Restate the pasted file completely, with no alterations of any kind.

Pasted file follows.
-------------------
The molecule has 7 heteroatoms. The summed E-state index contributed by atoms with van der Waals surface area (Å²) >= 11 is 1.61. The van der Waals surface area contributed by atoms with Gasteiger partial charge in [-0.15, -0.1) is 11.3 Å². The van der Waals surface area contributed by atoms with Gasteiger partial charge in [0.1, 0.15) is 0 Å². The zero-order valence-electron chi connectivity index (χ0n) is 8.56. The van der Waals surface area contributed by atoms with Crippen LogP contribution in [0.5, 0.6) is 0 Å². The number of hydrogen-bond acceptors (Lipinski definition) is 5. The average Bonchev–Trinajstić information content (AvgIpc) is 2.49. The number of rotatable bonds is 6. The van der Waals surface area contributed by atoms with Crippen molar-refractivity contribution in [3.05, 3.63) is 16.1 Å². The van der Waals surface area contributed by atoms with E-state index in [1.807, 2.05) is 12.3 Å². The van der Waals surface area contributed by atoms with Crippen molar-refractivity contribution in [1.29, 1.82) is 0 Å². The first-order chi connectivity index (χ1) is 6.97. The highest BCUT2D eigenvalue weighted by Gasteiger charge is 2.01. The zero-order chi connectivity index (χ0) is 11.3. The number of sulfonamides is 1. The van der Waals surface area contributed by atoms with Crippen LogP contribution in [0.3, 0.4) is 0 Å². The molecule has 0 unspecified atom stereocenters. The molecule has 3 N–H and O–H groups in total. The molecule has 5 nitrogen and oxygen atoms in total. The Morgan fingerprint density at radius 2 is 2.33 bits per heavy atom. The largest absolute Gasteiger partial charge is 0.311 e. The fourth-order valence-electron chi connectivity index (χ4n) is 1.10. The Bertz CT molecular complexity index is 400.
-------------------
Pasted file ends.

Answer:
The molecule has 7 heteroatoms. The summed E-state index contributed by atoms with van der Waals surface area (Å²) >= 11 is 1.61. The van der Waals surface area contributed by atoms with Gasteiger partial charge in [-0.15, -0.1) is 11.3 Å². The van der Waals surface area contributed by atoms with Gasteiger partial charge in [0.1, 0.15) is 0 Å². The zero-order valence-electron chi connectivity index (χ0n) is 8.56. The van der Waals surface area contributed by atoms with Crippen LogP contribution in [0.5, 0.6) is 0 Å². The number of hydrogen-bond acceptors (Lipinski definition) is 5. The average Bonchev–Trinajstić information content (AvgIpc) is 2.49. The number of rotatable bonds is 6. The van der Waals surface area contributed by atoms with Crippen molar-refractivity contribution in [3.05, 3.63) is 16.1 Å². The van der Waals surface area contributed by atoms with E-state index in [1.807, 2.05) is 12.3 Å². The van der Waals surface area contributed by atoms with Crippen molar-refractivity contribution in [1.29, 1.82) is 0 Å². The first-order chi connectivity index (χ1) is 6.97. The highest BCUT2D eigenvalue weighted by Gasteiger charge is 2.01. The zero-order chi connectivity index (χ0) is 11.3. The number of sulfonamides is 1. The van der Waals surface area contributed by atoms with Crippen LogP contribution in [0.3, 0.4) is 0 Å². The molecule has 0 unspecified atom stereocenters. The molecule has 3 N–H and O–H groups in total. The molecule has 5 nitrogen and oxygen atoms in total. The Morgan fingerprint density at radius 2 is 2.33 bits per heavy atom. The largest absolute Gasteiger partial charge is 0.311 e. The fourth-order valence-electron chi connectivity index (χ4n) is 1.10. The Bertz CT molecular complexity index is 400.